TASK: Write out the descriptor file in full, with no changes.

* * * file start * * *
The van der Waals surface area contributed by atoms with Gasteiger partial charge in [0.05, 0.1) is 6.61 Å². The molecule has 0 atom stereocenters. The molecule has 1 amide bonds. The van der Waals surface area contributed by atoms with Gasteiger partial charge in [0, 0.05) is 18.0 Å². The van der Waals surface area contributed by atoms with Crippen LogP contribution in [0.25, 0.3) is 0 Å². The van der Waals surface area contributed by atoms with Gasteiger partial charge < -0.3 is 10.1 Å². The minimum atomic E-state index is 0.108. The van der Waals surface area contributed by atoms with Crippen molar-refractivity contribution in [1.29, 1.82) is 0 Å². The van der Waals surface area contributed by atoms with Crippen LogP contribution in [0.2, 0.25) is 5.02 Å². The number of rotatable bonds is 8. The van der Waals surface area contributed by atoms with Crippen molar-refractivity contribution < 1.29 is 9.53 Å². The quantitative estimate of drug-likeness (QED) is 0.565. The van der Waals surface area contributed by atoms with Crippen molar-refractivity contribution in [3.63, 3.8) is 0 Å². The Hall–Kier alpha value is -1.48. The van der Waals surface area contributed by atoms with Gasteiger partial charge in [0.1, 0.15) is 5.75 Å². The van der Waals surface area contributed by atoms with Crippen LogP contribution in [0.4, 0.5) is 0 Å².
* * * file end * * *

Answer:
The van der Waals surface area contributed by atoms with Gasteiger partial charge in [0.05, 0.1) is 6.61 Å². The molecule has 0 atom stereocenters. The molecule has 1 amide bonds. The van der Waals surface area contributed by atoms with Gasteiger partial charge in [0, 0.05) is 18.0 Å². The van der Waals surface area contributed by atoms with Crippen LogP contribution in [0.25, 0.3) is 0 Å². The van der Waals surface area contributed by atoms with Gasteiger partial charge < -0.3 is 10.1 Å². The minimum atomic E-state index is 0.108. The van der Waals surface area contributed by atoms with Crippen molar-refractivity contribution in [1.29, 1.82) is 0 Å². The van der Waals surface area contributed by atoms with Crippen LogP contribution in [0.2, 0.25) is 5.02 Å². The number of rotatable bonds is 8. The van der Waals surface area contributed by atoms with Crippen molar-refractivity contribution < 1.29 is 9.53 Å². The quantitative estimate of drug-likeness (QED) is 0.565. The van der Waals surface area contributed by atoms with Crippen molar-refractivity contribution in [3.63, 3.8) is 0 Å². The Hall–Kier alpha value is -1.48. The van der Waals surface area contributed by atoms with Gasteiger partial charge in [0.1, 0.15) is 5.75 Å². The van der Waals surface area contributed by atoms with Crippen LogP contribution in [0.4, 0.5) is 0 Å².